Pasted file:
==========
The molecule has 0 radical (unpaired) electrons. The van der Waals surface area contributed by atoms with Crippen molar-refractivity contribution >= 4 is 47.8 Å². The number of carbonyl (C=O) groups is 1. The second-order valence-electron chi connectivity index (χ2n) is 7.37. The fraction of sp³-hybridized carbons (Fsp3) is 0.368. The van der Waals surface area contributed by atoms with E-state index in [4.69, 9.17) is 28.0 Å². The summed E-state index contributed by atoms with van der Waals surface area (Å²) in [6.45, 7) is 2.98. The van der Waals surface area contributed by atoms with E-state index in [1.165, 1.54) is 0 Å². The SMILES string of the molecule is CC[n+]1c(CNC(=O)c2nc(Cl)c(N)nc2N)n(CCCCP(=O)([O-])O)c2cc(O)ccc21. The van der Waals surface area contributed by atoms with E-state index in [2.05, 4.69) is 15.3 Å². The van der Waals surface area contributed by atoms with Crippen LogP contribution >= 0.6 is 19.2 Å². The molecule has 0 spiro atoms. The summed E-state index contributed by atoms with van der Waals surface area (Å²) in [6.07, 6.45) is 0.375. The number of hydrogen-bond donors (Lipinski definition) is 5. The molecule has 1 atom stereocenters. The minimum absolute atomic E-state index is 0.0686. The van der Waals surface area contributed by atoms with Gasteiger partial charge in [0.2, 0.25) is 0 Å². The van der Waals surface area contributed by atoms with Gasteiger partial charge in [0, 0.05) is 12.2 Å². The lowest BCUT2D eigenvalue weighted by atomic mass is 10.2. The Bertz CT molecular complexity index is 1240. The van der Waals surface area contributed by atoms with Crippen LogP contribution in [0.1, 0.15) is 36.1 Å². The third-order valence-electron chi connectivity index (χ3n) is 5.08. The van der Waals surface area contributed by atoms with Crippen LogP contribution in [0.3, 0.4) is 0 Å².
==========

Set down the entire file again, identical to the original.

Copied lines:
The molecule has 0 radical (unpaired) electrons. The van der Waals surface area contributed by atoms with Crippen molar-refractivity contribution >= 4 is 47.8 Å². The number of carbonyl (C=O) groups is 1. The second-order valence-electron chi connectivity index (χ2n) is 7.37. The fraction of sp³-hybridized carbons (Fsp3) is 0.368. The van der Waals surface area contributed by atoms with E-state index in [4.69, 9.17) is 28.0 Å². The summed E-state index contributed by atoms with van der Waals surface area (Å²) in [6.45, 7) is 2.98. The van der Waals surface area contributed by atoms with E-state index in [1.165, 1.54) is 0 Å². The SMILES string of the molecule is CC[n+]1c(CNC(=O)c2nc(Cl)c(N)nc2N)n(CCCCP(=O)([O-])O)c2cc(O)ccc21. The van der Waals surface area contributed by atoms with E-state index in [2.05, 4.69) is 15.3 Å². The van der Waals surface area contributed by atoms with Crippen LogP contribution >= 0.6 is 19.2 Å². The molecule has 0 spiro atoms. The summed E-state index contributed by atoms with van der Waals surface area (Å²) in [6.07, 6.45) is 0.375. The number of hydrogen-bond donors (Lipinski definition) is 5. The molecule has 1 atom stereocenters. The minimum absolute atomic E-state index is 0.0686. The van der Waals surface area contributed by atoms with Gasteiger partial charge in [0.2, 0.25) is 0 Å². The van der Waals surface area contributed by atoms with Gasteiger partial charge in [0, 0.05) is 12.2 Å². The lowest BCUT2D eigenvalue weighted by atomic mass is 10.2. The Bertz CT molecular complexity index is 1240. The van der Waals surface area contributed by atoms with Crippen LogP contribution in [0.1, 0.15) is 36.1 Å². The third-order valence-electron chi connectivity index (χ3n) is 5.08. The van der Waals surface area contributed by atoms with Crippen LogP contribution in [0.3, 0.4) is 0 Å².